There's nothing bogus about logging a cache that you found even after it's been archived. As have been mentioned, some people can log years late, but in my case, I get a kick out of finding physical containers that weren't cleaned up when the cache was archived. I found the cache, I signed the log, I see no justification in preventing me from logging it just because it doesn't show up on the map anymore.

 

I think you are now referring to another cache, not the one from the topic starter. Because I see nothing that indicates that the cache that started this topic is locked because it was moving. The cache wasn't moving, there was only a TB moving and finding the TB allowed (by the CO) cachers to log a find to a multi. This of course is strange, but more strange is that now people were logging a cache that was archived a long time ago. A cache that isn't there anymore (the multi), so it can't be logged and therefor the logs are bogus and so the cache is locked. Locked to prevent more cachers to log an archived multi that isn't there, but which was recently logged because on a TB page it says: go ahead and log my multi as well if you have found this TB. This has nothing to do with a moving cache or a hitchhiker.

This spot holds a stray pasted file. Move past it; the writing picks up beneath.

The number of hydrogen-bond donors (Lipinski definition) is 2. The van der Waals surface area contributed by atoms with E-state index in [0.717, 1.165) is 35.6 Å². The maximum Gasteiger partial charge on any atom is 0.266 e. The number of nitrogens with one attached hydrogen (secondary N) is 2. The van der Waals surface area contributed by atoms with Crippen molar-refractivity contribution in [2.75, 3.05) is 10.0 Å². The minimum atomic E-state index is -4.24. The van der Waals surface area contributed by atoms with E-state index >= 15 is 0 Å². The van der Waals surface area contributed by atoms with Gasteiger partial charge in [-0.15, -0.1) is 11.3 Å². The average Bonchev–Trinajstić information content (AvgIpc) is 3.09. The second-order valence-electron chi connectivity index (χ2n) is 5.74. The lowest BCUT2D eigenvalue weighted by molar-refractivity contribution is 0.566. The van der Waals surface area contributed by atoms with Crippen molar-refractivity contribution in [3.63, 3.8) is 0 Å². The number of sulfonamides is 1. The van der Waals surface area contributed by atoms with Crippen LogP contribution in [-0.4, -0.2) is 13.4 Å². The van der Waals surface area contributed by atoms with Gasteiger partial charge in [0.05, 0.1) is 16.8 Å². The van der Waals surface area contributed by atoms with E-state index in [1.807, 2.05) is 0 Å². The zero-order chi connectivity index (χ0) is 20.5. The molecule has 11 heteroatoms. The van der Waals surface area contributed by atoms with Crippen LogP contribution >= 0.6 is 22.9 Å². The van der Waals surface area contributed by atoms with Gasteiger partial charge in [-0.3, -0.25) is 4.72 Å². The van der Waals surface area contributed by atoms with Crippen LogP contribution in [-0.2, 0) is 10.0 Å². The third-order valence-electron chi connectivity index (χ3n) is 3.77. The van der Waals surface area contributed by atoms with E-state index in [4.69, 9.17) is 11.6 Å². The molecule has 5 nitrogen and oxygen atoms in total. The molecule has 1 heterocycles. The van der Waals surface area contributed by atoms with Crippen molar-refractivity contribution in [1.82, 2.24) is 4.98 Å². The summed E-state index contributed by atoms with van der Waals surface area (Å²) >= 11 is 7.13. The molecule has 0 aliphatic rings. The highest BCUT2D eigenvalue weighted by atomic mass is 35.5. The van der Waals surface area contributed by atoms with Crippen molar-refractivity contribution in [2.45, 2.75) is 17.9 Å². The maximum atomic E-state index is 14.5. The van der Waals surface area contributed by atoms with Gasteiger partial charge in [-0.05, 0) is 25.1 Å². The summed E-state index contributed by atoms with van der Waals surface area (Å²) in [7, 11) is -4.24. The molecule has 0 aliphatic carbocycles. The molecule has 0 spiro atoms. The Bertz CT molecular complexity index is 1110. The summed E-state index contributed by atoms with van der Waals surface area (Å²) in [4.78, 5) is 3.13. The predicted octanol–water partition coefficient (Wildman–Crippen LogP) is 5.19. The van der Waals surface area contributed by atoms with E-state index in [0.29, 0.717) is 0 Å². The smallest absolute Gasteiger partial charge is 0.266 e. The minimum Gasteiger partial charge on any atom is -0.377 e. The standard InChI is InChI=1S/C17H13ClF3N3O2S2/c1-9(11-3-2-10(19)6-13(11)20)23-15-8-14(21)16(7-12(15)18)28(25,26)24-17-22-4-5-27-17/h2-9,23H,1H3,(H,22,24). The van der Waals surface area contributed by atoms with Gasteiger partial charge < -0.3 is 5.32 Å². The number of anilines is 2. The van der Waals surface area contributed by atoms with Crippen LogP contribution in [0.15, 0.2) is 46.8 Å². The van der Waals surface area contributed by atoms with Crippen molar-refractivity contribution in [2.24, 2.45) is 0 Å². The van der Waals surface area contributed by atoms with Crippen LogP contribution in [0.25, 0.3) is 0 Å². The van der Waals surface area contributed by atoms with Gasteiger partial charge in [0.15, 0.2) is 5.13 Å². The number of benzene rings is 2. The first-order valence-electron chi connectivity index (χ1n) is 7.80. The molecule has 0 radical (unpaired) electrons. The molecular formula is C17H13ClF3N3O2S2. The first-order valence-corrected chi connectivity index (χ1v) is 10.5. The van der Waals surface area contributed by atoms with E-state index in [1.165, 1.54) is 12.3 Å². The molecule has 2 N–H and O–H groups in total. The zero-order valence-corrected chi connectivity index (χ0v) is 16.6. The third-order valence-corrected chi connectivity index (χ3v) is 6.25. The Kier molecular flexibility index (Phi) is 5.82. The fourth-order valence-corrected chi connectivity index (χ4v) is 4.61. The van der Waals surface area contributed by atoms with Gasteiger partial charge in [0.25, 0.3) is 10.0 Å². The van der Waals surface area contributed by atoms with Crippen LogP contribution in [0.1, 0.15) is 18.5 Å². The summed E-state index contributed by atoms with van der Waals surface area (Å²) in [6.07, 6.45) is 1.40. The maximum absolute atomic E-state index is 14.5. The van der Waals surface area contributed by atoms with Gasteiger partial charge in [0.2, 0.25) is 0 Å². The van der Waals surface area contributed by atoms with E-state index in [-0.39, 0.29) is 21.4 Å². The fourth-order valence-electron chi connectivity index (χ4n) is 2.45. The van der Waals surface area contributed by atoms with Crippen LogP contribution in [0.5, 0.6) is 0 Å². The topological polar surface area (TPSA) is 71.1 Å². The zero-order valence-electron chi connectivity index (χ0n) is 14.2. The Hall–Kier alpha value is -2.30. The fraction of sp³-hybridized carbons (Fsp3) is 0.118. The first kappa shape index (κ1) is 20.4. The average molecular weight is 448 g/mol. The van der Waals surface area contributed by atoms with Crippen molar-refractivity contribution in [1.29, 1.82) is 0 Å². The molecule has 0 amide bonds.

And there is nothing wrong with people logging a cache they have found, as long as they have found it while it was there and not archived. Can't imagine why this would take years, but hey this might happen every one in a million logs, so no need to lock a cache after x months. But finding a cache years after it is archived years is just like finding a cache that isn't published: you didn't find a cache, you found a container of some sort. This container might have been a geocache once and now trash, but there is another possibility which I've seen several times: it is still a cache, just not on this website.

 

Side note: don't see anything wrong with logging a find when you found a cache that was just recently archived, but you didn't know this (for instance loaded caches into gps 2 weeks before going on a trip) and the cache was still there waiting to be removed by its owner. Some owners archive the cache and then wait 2/3 weeks before removing it, just to give those cachers who had it already stored in their gps and on their way to it, a chance to log it.

 

By the way I think use of the word hitchhiker when a moving cache is meant, is probably because there is a difference between (most) moving caches in the US and the ones in Europe. The ones from the US move to another location, not to another cache. While the ones that origin in Europe hitchhike via caches and cachers.